One hint from the Fed was all it took to send markets back into the topsy-turvy world where good news is bad and vice versa.
The FTSE 100 closed down 15.34 points at 6,810.6, and even that was after a late recovery from lower levels, as traders reacted to comments from the US Federal Reserve to the effect that, yes, they will have top up interest rates at some point as the economy recovers.
Tony Cross, market analyst at Trustnet Direct, said: “You would think that the prospect of a strong economic performance from the powerhouse of the global economy would be music to investors’ ears, but the enduring recovery in the US seems to be striking a bum note with equity investors: rising interest rates erodes some of the yield attraction currently enjoyed by equity markets.”
Oil giant Royal Dutch Shell dragged on London’s top-flight after annual results came in below City expectations.
Shell’s disappointing performance in the final quarter of 2014 triggered a sell-off across the heavily-weighted sector, with BP also lower.
Shell was down around 5 per cent or 110p at 2,138p. The disappointing profits figure impacted on BP, which was down 8.1p to 424.8p ahead of its own results next week. Tullow Oil fell 6.1p to 350.9p.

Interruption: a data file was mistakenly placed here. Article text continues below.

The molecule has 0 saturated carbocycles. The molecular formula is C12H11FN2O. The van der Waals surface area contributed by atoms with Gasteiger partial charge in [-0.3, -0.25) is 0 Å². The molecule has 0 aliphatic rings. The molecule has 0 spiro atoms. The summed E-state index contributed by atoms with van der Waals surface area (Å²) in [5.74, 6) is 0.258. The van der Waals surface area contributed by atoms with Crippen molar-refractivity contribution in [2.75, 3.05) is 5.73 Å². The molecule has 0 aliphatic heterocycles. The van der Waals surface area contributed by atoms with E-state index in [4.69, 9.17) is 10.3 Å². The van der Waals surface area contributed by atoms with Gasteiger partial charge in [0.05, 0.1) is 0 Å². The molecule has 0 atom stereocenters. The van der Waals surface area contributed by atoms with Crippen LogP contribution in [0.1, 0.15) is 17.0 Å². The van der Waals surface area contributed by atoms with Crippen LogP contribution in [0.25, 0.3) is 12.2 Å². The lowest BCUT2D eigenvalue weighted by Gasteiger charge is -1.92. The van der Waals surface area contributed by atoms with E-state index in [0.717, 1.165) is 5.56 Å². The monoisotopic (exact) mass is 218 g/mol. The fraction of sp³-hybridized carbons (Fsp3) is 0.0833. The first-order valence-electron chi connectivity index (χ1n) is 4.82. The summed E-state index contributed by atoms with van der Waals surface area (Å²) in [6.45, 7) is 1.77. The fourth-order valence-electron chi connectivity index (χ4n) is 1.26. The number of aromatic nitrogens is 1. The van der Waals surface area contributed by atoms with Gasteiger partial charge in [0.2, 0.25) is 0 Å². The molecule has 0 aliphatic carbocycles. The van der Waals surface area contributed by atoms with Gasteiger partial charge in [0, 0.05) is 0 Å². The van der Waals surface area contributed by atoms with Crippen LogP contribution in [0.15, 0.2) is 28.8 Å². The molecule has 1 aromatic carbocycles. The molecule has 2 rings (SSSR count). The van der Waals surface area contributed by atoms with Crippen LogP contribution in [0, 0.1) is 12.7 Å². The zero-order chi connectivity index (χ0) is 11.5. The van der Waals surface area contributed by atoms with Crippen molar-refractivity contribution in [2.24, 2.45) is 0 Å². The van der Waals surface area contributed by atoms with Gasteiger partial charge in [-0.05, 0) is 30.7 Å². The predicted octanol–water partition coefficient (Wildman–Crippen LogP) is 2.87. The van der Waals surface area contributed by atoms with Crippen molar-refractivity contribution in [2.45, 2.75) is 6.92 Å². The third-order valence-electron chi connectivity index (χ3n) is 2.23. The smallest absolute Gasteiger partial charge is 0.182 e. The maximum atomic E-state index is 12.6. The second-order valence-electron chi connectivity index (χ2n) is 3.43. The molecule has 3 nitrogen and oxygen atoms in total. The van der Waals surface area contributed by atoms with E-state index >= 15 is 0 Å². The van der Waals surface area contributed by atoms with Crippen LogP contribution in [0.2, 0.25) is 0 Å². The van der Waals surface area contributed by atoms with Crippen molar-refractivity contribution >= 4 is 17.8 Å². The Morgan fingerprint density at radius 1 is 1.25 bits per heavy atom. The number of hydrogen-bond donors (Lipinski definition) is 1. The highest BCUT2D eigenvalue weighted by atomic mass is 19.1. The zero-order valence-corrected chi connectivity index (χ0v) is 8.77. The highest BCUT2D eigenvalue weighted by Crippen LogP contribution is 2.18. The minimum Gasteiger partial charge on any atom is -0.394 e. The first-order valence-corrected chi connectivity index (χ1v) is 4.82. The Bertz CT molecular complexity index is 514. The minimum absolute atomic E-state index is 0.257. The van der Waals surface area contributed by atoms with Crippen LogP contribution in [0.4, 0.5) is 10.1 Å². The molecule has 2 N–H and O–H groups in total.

In other corporate results, drinks giant Diageo rose 3 per cent or 60.5p to 2,022.5p amid relief over its first half results performance, even though profits dropped 18 per cent.
Analysts were encouraged by signs of momentum after the second part of the half year numbers showed some improvement. Other consumer goods firms benefited as Unilever rose 55p to 2,952p and Reckitt Benckiser lifted 100p to 5,720p.
Low-cost airline EasyJet set the pace in the FTSE 100, rising by more than 6 per cent or 109p to 1,876p after analysts at Barclays upgraded the stock in the wake of upbeat trading figures earlier in the week.